Heating up is the debate over just how to fix the over 60 year-old system. 

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When Good Retiree Healthcare Goes Away

During the national debate about 
healthcare reform many retirees took significant measures to let their voices be heard and the drumbeat continues. 

Doctors Say: Fish Food For Thought

The answer to keeping your brain functioning at full capacity well into old age may be as close as your local supermarket seafood counter.

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The Unplanned Parenthood

When relatives take on the full responsibility of a taking care of a child belonging to another family member it is not always easy - especially for grandparents taking on the role of caregiver to a grandchild or grandchildren.

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Back to The Grind With No Alternative

In a recent member poll by a national retiree
approximately one-in-five respondents indicated that mounting expenses have forced them to go back to work to make ends meet.

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Wall Street Says Corporations Are Burdened by Legacy Healthcare Costs

The last few years have not been kind to America’s retirees. Recent years have seen the demise of several plans in the steel and airline industries. In 2004 United Airlines cast tens of thousands of its retirees into the welfare of the federal government run Pension Benefit Guarantee Corporation, forcing pension reduction of up to 70% for some retirees.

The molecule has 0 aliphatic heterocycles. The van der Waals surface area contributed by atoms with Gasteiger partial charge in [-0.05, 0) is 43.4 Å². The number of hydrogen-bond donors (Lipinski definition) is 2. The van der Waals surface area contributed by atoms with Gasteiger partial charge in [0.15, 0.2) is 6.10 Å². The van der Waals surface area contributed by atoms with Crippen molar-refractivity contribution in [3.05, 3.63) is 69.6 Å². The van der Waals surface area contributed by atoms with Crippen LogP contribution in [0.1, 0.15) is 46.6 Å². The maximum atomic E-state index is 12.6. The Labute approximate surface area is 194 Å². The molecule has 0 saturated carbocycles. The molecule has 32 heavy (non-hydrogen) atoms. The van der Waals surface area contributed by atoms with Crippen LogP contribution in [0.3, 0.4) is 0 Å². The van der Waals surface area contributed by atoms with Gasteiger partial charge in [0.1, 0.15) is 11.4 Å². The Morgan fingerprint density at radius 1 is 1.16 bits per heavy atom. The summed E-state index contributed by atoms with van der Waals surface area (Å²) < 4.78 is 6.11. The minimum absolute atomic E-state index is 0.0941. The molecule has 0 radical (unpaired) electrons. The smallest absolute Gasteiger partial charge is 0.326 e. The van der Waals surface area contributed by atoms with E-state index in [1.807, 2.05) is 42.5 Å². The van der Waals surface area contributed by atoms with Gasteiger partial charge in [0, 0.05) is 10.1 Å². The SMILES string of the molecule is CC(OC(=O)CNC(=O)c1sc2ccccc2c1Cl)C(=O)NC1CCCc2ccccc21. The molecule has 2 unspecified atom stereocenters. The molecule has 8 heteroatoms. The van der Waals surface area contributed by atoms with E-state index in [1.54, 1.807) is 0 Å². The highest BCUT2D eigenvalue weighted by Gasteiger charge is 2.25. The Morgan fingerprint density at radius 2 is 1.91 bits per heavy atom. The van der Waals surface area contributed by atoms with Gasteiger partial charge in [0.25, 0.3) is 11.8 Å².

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Report Says Medicare and Social Security Trusts Running on Empty

National concerns over the financial solvency of the nation’s two of the leading entitlement programs could once again be heightened with the annual release of the Trustees Report

on Medicare and Social Security. The reports, published on May 1, found that the Medicare hospital insurance trust fund could be exhausted by 2018, while the Social Security trust would be exhausted by 2040. 

I.B.M., General Motors and Verizon Freeze Pension Plans 

As a New Year’s surprise to its employees IBM, which operates the third-largest corporate pension fund in the United States, said it would freeze pension benefits and only offer employees a 401(k) retirement plan in the future. In February General Motors the world’s largest automaker said it planned to freeze its retiree pension program, and introduce a defined benefit plan or cash balance plan, as well as make other changes in its retirement program for future retirees. 

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Long-Term Care: More Than a Health Issue 

As the lifespan of the average American has lengthened, so too has the time people spend in retirement. Healthy retirees can realistically expect to spend 20 or even 30 years in retirement. This trend, coupled with the ever-rising cost of health care and nursing home care, can become a very significant factor in planning for a financially secure retirement. 

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What the Rule of 72 Says

The Rule of 72 is a finance building block anyone can use to help predict the way your cost of living will increase depending upon the rate of inflation or how your investments will grow depending upon their annual rate of return. This month we received a letter from a retiree in New Jersey speaking to its importance. We thought we would share excerpts of this letter and “The Rule of 72.”